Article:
Infertility can occur for various reasons, and uterine fibroids are one of them. Although fibroids themselves are not the direct cause of infertility, they create certain difficulties for conceiving and carrying a child to term.
Fibroids that grow quickly or are larger in size can become a barrier to the movement of sperm. They can also affect the fallopian tubes and the shape of the uterus.
Also, the risk of a spontaneous abortion with fibroids increases. There is further a risk of a delayed development of the fetus due to the lack of oxygen and nutrients coming from the placenta.
Usually women suffering from uterine fibroids and interested in having children have two treatment options: a surgical option (myomectomy) and a nonsurgical option UFE (uterine fibroid embolization)UFE (uterine fibroid embolization).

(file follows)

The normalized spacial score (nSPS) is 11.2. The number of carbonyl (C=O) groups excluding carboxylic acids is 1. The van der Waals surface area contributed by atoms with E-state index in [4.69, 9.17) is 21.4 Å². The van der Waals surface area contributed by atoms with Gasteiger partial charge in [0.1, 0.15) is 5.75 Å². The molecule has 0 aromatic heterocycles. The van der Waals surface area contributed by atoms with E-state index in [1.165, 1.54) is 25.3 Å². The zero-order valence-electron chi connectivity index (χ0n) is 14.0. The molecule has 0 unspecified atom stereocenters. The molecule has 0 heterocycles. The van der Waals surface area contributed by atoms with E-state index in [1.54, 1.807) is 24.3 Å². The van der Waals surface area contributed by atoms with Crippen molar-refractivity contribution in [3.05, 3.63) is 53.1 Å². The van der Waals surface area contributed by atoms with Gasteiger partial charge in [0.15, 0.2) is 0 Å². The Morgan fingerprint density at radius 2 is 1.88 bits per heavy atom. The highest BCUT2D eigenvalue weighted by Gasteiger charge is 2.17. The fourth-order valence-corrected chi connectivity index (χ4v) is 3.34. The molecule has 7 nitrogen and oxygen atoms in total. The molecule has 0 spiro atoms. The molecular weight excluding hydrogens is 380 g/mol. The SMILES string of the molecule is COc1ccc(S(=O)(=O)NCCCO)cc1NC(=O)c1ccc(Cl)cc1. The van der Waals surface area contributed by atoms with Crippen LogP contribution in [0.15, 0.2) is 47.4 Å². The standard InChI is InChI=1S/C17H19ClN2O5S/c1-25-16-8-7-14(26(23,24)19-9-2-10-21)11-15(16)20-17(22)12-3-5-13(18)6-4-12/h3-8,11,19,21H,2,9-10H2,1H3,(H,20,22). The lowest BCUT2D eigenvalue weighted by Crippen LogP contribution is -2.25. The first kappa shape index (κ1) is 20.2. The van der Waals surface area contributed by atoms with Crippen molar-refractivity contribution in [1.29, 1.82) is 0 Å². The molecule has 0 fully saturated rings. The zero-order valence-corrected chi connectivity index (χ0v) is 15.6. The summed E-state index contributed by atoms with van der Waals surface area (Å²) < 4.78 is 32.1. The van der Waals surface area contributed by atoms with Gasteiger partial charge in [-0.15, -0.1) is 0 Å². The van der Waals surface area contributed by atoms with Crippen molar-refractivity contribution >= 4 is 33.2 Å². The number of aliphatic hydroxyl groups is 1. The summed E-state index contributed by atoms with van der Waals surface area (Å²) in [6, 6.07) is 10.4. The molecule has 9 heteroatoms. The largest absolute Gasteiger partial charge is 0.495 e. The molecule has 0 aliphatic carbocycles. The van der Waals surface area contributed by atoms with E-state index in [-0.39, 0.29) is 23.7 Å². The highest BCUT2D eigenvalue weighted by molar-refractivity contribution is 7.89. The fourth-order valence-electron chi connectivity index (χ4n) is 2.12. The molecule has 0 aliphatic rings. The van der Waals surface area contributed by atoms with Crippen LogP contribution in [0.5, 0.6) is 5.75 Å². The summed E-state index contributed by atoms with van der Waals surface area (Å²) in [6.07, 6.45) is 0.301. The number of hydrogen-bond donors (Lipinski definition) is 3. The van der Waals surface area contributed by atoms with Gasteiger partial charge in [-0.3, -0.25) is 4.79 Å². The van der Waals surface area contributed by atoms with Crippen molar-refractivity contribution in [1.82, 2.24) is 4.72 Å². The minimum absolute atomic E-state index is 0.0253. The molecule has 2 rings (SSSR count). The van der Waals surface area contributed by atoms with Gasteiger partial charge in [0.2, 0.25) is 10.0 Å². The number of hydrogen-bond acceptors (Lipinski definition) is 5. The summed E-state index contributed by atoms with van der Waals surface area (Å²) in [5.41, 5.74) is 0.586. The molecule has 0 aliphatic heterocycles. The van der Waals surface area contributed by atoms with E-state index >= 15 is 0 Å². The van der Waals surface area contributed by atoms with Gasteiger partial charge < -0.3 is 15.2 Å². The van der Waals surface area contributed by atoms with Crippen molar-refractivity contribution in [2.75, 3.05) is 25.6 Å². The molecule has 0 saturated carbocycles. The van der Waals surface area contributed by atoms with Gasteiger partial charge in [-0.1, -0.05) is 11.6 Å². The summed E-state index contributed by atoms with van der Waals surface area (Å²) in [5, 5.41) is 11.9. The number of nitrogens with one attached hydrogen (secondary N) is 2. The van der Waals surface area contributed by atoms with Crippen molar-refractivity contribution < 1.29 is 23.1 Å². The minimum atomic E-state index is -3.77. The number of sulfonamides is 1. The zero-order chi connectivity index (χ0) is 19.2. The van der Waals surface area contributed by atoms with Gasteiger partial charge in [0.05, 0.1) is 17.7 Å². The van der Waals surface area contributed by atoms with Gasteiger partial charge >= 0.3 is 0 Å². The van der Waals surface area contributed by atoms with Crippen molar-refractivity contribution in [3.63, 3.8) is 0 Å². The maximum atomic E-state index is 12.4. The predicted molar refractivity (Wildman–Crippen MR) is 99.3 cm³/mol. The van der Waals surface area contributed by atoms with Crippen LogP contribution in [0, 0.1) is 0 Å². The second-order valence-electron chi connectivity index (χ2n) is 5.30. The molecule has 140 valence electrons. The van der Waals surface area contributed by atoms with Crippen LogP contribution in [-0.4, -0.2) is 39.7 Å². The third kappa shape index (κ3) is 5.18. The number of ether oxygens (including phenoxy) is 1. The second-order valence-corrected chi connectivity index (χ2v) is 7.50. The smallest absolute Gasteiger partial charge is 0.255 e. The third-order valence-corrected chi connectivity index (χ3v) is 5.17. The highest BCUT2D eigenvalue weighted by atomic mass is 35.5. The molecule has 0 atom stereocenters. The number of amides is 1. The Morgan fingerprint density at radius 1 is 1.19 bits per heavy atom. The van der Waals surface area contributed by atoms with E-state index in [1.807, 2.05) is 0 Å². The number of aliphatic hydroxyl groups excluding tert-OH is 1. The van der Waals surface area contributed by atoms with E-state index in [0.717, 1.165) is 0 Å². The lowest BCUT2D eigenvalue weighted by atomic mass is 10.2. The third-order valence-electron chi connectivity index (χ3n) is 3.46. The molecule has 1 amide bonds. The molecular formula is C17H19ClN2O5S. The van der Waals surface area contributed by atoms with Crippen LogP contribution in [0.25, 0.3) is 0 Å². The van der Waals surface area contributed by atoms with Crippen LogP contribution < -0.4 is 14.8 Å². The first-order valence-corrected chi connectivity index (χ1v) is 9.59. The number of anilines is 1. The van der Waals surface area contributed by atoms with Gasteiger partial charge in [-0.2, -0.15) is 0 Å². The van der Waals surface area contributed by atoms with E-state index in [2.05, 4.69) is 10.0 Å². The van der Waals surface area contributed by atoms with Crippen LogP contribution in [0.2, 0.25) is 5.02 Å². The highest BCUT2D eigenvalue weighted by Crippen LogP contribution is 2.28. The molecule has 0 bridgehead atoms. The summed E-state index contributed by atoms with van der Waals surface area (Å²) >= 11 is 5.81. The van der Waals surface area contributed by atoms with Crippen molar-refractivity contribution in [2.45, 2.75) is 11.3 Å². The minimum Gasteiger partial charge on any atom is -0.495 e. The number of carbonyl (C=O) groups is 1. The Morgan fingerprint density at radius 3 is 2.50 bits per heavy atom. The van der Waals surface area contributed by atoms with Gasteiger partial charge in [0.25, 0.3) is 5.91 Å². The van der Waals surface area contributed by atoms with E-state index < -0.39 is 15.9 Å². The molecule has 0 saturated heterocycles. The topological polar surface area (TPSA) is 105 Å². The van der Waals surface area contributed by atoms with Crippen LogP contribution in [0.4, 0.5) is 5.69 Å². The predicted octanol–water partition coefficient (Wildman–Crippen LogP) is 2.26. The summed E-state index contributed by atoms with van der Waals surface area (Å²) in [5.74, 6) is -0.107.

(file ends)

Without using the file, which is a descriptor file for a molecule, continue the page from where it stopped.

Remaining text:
Although myomectomy is designed to preserve a woman’s uterus, there is a chance that a patient may lose her uterus during the procedure due to excessive bleeding that cannot be controlled by the surgeon. Every woman should be prepared to face the possibility of losing her uterus when opting in for a myomectomy.
In contrast, UFE (uterine fibroid embolization) is a nonsurgical, fully outpatient procedure that allows women to keep their uterus, treat all fibroids, and potentially conceive after the procedure.
⇒Related: “My Miracle Baby” by Doris Combs
Fibroid removal is recommended for women with submucosal fibroids who are struggling to get pregnant, either naturally or through IVF. Many women have reported a pregnancy after UFE.
If fibroids are still present while a woman is pregnant, they are likely to increase in size due to increased levels of estrogen. This usually does not cause any complications with pregnancy, but some women can miscarry or give birth prematurely. UFE allows women to have a vaginal, full term birth.